How to play any guitar chord


Every song you love is built on chords – the fundamental building blocks of music. Learn the essential skills to play guitar chords with our comprehensive guide. Ideal for beginners and more advanced players, it includes an interactive chord chart, a free tutorial by pro guitarist Orbel Babayan, and expert tips to make your chords more interesting. Learn to read chord diagrams, master popular chord progressions, and use tools to find chords for your favourite songs.

  • What is a chord?
  • How to read guitar chord charts
  • Free video tutorial on reading guitar chords charts
  • Interactive guitar chord chart
  • Main types of guitar chords
  • Which guitar chords should a beginner learn first?
  • Common chord progressions
  • How do I make my guitar chords more interesting?
  • Discover the chords to your favourite songs
  • Tips for practicing guitar chords
  • Want to improve your guitar playing?

What is a chord?

Let's start with the basics:

  • A chord is a group of three or more notes played simultaneously, creating a harmonious sound (for example the notes of C major, are C, E, and G, with C being the root note). This harmony is what gives music its depth, emotion, and character.

How to read guitar chord charts

Chord diagrams (also known as chord charts) are a beginner guitarist's best friend, and show you exactly where to place your fingers on the fretboard to make a chord.

Let’s take a look at this diagram of a C chord to find out what each part means:chord chart.webp

Vertical lines - Strings 

  • The vertical lines represent the individual strings of the instrument (in this case the 6 strings of a guitar). The far left line represents the thickest string (low E on guitar), while the far right line represents the thinnest string (high E on a guitar).

Horizontal lines - Frets 

  • The horizontal lines across the strings indicate frets, with the top bold line marking the zero fret (positioned at the headstock end of the neck).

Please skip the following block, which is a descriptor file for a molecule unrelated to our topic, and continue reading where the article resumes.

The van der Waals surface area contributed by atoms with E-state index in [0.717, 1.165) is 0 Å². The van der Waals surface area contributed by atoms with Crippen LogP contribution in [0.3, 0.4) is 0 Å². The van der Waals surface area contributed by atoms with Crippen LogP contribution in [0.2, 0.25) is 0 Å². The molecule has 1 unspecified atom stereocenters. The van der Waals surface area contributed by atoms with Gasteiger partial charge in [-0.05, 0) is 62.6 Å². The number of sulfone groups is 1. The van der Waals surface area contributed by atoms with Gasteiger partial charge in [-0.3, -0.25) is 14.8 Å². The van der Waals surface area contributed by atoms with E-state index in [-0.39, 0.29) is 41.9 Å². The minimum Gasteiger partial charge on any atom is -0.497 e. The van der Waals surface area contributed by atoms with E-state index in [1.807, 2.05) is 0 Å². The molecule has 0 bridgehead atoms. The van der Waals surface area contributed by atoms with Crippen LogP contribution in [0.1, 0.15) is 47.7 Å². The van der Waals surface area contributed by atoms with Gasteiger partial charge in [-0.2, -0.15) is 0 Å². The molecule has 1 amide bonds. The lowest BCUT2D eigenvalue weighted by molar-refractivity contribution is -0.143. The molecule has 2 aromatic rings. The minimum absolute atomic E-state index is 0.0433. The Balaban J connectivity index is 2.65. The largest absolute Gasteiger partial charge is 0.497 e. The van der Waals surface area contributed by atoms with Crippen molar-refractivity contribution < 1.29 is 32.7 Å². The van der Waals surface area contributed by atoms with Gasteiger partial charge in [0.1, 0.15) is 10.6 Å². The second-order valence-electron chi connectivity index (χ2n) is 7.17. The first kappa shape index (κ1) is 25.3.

Numbered dots - Finger placement

  • The dots across the frets tell you where your fingers go with each dot numbered to correspond with your fingers:

    1 = Index finger 

    2 = Middle finger

    3 = Ring finger

    4 = Little finger

    T = Thumb (if shown)

‘𝝬’ / ‘O’ - Mute / Play strings 

  • A chord diagram also contains empty circles and crosses above the zero fret. Empty circles indicate open strings, whereas crosses tell you which strings to avoid playing.

Free video tutorial on reading guitar chords charts

Check out teacher and pro guitarist Orbel Babayan (Scars on Broadway) with a snippet from his Acoustic Guitar for Beginners course explaining how to read chord diagrams.DSC09724.webpIf you’re feeling inspired to pick up the guitar and start learning. Sign up for Orbel’s full course, but if electric is more your thing, try out Electric Guitar for Beginners by internet sensation Dre DiMura.

Interactive guitar chord chart

Now that you've got a handle on reading charts, explore hundreds of guitar chords with our free interactive chord chart. Perfect for beginners learning basic major or minor chords or those looking to expand into more complex, colourful chords, such as seventh chords, and suspended chords.Interactive chord chartIf you’re just starting out on guitar here are a few pointers to help you get strumming:

Main types of guitar chords

As a beginner, it's important to understand a few basic chord types. Here's a brief rundown of some essentials:

  • Major Chords: Bright and happy sounding.

  • Minor Chords: Softer and more somber.

  • Seventh Chords: Add a sense of tension or a bluesy feel.

  • Power Chords: Used in rock and metal, focusing on root and fifth notes.

  • Barre Chords: Versatile, allowing for chord shapes to be moved around the fretboard.

Which guitar chords should a beginner learn first?

  • C Major: The foundation of many songs, offering a clear, happy sound.

  • G Major: Widely used, providing a full, rich tone.

  • D Major: Known for its bright, uplifting quality.

  • E Minor: Offers a deeper, more somber tone, perfect for adding emotion.